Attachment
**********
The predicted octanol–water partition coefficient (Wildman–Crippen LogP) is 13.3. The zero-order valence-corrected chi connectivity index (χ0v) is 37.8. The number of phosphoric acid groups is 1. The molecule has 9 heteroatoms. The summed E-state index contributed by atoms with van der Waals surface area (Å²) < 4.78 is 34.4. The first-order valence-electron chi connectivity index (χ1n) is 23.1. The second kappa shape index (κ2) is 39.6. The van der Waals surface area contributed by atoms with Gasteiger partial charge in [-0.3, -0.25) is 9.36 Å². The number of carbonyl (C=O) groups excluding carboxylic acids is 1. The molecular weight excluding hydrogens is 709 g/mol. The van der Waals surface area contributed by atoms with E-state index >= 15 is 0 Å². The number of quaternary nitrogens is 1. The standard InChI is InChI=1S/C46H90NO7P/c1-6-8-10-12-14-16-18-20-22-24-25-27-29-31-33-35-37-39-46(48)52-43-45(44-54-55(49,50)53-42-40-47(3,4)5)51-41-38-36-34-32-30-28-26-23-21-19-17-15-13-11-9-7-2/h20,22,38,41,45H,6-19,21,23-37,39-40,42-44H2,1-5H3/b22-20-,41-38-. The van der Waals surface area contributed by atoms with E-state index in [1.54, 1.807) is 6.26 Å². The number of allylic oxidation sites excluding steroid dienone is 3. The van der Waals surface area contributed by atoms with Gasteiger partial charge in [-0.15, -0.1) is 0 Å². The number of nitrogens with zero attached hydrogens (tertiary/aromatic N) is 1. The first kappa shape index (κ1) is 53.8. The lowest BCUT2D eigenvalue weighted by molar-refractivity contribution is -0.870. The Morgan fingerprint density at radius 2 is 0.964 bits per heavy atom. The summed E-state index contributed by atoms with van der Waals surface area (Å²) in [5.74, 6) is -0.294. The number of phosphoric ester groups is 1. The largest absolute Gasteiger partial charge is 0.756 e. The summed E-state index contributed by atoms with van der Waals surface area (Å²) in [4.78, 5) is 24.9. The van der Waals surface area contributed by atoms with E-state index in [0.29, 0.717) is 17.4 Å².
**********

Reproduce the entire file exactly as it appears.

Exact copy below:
The predicted octanol–water partition coefficient (Wildman–Crippen LogP) is 13.3. The zero-order valence-corrected chi connectivity index (χ0v) is 37.8. The number of phosphoric acid groups is 1. The molecule has 9 heteroatoms. The summed E-state index contributed by atoms with van der Waals surface area (Å²) < 4.78 is 34.4. The first-order valence-electron chi connectivity index (χ1n) is 23.1. The second kappa shape index (κ2) is 39.6. The van der Waals surface area contributed by atoms with Gasteiger partial charge in [-0.3, -0.25) is 9.36 Å². The number of carbonyl (C=O) groups excluding carboxylic acids is 1. The molecular weight excluding hydrogens is 709 g/mol. The van der Waals surface area contributed by atoms with E-state index >= 15 is 0 Å². The number of quaternary nitrogens is 1. The standard InChI is InChI=1S/C46H90NO7P/c1-6-8-10-12-14-16-18-20-22-24-25-27-29-31-33-35-37-39-46(48)52-43-45(44-54-55(49,50)53-42-40-47(3,4)5)51-41-38-36-34-32-30-28-26-23-21-19-17-15-13-11-9-7-2/h20,22,38,41,45H,6-19,21,23-37,39-40,42-44H2,1-5H3/b22-20-,41-38-. The van der Waals surface area contributed by atoms with E-state index in [1.54, 1.807) is 6.26 Å². The number of allylic oxidation sites excluding steroid dienone is 3. The van der Waals surface area contributed by atoms with Gasteiger partial charge in [-0.15, -0.1) is 0 Å². The number of nitrogens with zero attached hydrogens (tertiary/aromatic N) is 1. The first kappa shape index (κ1) is 53.8. The lowest BCUT2D eigenvalue weighted by molar-refractivity contribution is -0.870. The Morgan fingerprint density at radius 2 is 0.964 bits per heavy atom. The summed E-state index contributed by atoms with van der Waals surface area (Å²) in [5.74, 6) is -0.294. The number of phosphoric ester groups is 1. The largest absolute Gasteiger partial charge is 0.756 e. The summed E-state index contributed by atoms with van der Waals surface area (Å²) in [4.78, 5) is 24.9. The van der Waals surface area contributed by atoms with E-state index in [0.29, 0.717) is 17.4 Å².